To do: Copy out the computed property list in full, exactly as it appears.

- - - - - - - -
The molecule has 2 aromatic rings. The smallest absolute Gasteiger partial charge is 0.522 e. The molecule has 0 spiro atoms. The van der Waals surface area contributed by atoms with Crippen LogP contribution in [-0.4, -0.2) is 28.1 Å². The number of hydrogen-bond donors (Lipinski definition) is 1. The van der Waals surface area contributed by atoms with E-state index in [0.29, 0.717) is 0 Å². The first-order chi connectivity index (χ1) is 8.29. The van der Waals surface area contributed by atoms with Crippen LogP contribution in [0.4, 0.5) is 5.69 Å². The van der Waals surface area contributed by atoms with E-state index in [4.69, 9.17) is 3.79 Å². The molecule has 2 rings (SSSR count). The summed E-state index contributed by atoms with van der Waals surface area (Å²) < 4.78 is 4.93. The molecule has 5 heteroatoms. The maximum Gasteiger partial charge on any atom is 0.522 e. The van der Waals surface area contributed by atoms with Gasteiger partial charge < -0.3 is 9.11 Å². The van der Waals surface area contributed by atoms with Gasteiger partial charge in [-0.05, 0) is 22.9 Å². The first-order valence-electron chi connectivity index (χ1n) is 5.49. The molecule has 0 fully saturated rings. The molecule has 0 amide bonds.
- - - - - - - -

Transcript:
The molecule has 2 aromatic rings. The smallest absolute Gasteiger partial charge is 0.522 e. The molecule has 0 spiro atoms. The van der Waals surface area contributed by atoms with Crippen LogP contribution in [-0.4, -0.2) is 28.1 Å². The number of hydrogen-bond donors (Lipinski definition) is 1. The van der Waals surface area contributed by atoms with E-state index in [0.29, 0.717) is 0 Å². The first-order chi connectivity index (χ1) is 8.29. The van der Waals surface area contributed by atoms with Crippen LogP contribution in [0.4, 0.5) is 5.69 Å². The van der Waals surface area contributed by atoms with E-state index in [4.69, 9.17) is 3.79 Å². The molecule has 2 rings (SSSR count). The summed E-state index contributed by atoms with van der Waals surface area (Å²) < 4.78 is 4.93. The molecule has 5 heteroatoms. The maximum Gasteiger partial charge on any atom is 0.522 e. The van der Waals surface area contributed by atoms with Gasteiger partial charge < -0.3 is 9.11 Å². The van der Waals surface area contributed by atoms with Gasteiger partial charge in [-0.05, 0) is 22.9 Å². The first-order valence-electron chi connectivity index (χ1n) is 5.49. The molecule has 0 fully saturated rings. The molecule has 0 amide bonds.